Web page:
Posted 2 years ago on Aug. 20, 2012, 6:44 a.m. EST by flip
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On the tax side, Mr. Ryan proposes big cuts in tax rates on top income brackets and corporations. He has tried to dodge the normal process in which tax proposals are “scored” by independent auditors, but the nonpartisan Tax Policy Center has done the math, and the revenue loss from these cuts comes to $4.3 trillion over the next decade.
On the spending side, Mr. Ryan proposes huge cuts in Medicaid, turning it over to the states while sharply reducing funding relative to projections under current policy. That saves around $800 billion. He proposes similar harsh cuts in food stamps, saving a further $130 billion or so, plus a grab-bag of other cuts, such as reduced aid to college students. Let’s be generous and say that all these cuts would save $1 trillion.
On top of this, Mr. Ryan includes the $716 billion in Medicare savings that are part of Obamacare, even though he wants to scrap everything else in that act. Despite this, Mr. Ryan has now joined Mr. Romney in denouncing President Obama for “cutting Medicare”; more on that in a minute.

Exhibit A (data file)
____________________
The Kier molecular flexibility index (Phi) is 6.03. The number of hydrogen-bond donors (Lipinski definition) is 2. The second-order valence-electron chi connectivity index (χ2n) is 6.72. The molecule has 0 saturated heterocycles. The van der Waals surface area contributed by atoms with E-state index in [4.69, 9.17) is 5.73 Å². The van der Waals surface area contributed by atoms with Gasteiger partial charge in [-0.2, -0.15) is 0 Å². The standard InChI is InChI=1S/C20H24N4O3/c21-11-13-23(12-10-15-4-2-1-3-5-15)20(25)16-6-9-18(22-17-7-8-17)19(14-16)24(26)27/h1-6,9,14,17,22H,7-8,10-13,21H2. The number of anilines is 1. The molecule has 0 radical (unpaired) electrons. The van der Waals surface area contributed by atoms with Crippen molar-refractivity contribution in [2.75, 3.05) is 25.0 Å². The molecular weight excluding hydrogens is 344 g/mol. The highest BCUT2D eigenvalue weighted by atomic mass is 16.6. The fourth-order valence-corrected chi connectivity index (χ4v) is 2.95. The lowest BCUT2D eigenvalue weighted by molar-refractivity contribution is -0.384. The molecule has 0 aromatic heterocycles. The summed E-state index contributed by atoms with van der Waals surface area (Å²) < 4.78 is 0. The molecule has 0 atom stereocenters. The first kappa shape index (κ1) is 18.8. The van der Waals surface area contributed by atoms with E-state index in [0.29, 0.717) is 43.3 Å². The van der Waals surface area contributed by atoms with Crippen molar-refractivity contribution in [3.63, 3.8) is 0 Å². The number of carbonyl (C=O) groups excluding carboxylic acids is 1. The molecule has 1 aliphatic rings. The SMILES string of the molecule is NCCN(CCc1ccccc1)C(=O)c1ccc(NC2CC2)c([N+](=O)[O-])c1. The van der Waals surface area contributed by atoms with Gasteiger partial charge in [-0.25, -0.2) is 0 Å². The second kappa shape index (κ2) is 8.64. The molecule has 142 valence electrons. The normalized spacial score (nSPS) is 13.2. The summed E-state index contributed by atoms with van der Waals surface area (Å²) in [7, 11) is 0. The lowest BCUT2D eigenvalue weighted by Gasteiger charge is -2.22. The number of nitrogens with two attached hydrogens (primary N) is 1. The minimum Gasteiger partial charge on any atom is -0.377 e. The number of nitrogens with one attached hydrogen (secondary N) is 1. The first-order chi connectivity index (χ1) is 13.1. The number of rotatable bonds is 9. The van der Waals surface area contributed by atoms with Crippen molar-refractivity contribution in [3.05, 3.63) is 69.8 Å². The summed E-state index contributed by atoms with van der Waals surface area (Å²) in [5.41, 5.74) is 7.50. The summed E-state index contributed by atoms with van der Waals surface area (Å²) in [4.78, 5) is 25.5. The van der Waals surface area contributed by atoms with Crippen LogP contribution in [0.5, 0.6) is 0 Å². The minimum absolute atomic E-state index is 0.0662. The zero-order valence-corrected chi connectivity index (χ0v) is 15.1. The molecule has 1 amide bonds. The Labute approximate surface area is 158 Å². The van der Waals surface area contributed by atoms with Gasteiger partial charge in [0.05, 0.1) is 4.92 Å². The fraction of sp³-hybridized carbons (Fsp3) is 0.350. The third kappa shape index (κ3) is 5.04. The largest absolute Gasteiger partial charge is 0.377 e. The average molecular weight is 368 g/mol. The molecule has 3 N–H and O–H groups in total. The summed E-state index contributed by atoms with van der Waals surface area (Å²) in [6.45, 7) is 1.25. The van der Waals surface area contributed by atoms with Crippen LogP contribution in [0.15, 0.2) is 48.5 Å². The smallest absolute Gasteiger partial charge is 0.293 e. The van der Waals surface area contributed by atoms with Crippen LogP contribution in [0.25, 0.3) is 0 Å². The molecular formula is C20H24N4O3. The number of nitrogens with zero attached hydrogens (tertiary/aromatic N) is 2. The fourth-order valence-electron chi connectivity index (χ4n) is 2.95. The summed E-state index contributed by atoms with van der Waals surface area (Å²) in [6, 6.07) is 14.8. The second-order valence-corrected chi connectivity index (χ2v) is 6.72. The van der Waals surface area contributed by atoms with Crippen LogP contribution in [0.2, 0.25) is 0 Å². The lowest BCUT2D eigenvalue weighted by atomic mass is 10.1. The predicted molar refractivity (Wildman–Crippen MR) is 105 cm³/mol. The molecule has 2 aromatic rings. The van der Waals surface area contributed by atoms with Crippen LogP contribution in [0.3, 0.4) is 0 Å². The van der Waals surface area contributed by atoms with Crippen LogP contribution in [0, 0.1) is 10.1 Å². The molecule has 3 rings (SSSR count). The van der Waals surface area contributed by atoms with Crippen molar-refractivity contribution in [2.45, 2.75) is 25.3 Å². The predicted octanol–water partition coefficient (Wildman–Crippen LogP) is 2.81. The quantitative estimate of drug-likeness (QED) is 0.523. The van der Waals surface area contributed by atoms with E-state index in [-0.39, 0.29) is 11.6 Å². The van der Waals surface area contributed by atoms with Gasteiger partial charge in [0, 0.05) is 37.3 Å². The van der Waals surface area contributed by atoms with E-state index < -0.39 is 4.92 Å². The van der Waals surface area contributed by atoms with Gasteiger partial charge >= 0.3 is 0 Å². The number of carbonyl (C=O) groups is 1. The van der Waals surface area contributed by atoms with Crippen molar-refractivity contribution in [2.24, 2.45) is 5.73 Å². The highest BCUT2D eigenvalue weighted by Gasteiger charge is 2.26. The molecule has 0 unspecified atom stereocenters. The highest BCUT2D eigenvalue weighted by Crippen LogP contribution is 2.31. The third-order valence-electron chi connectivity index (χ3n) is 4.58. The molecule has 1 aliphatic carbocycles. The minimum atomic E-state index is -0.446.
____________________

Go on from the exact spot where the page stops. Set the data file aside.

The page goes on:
So if we add up Mr. Ryan’s specific proposals, we have $4.3 trillion in tax cuts, partially offset by around $1.7 trillion in spending cuts — with the tax cuts, surprise, disproportionately benefiting the top 1 percent, while the spending cuts would primarily come at the expense of low-income families. Over all, the effect would be to increase the deficit by around two and a half trillion dollars.
Yet Mr. Ryan claims to be a deficit hawk. What’s the basis for that claim?
Well, he says that he would offset his tax cuts by “base broadening,” eliminating enough tax deductions to make up the lost revenue. Which deductions would he eliminate? He refuses to say — and realistically, revenue gain on the scale he claims would be virtually impossible.
At the same time, he asserts that he would make huge further cuts in spending. What would he cut? He refuses to say.
What Mr. Ryan actually offers, then, are specific proposals that would sharply increase the deficit, plus an assertion that he has secret tax and spending plans that he refuses to share with us, but which will turn his overall plan into deficit reduction.
If this sounds like a joke, that’s because it is. Yet Mr. Ryan’s “plan” has been treated with great respect in Washington. He even received an award for fiscal responsibility from three of the leading deficit-scold pressure groups. What’s going on?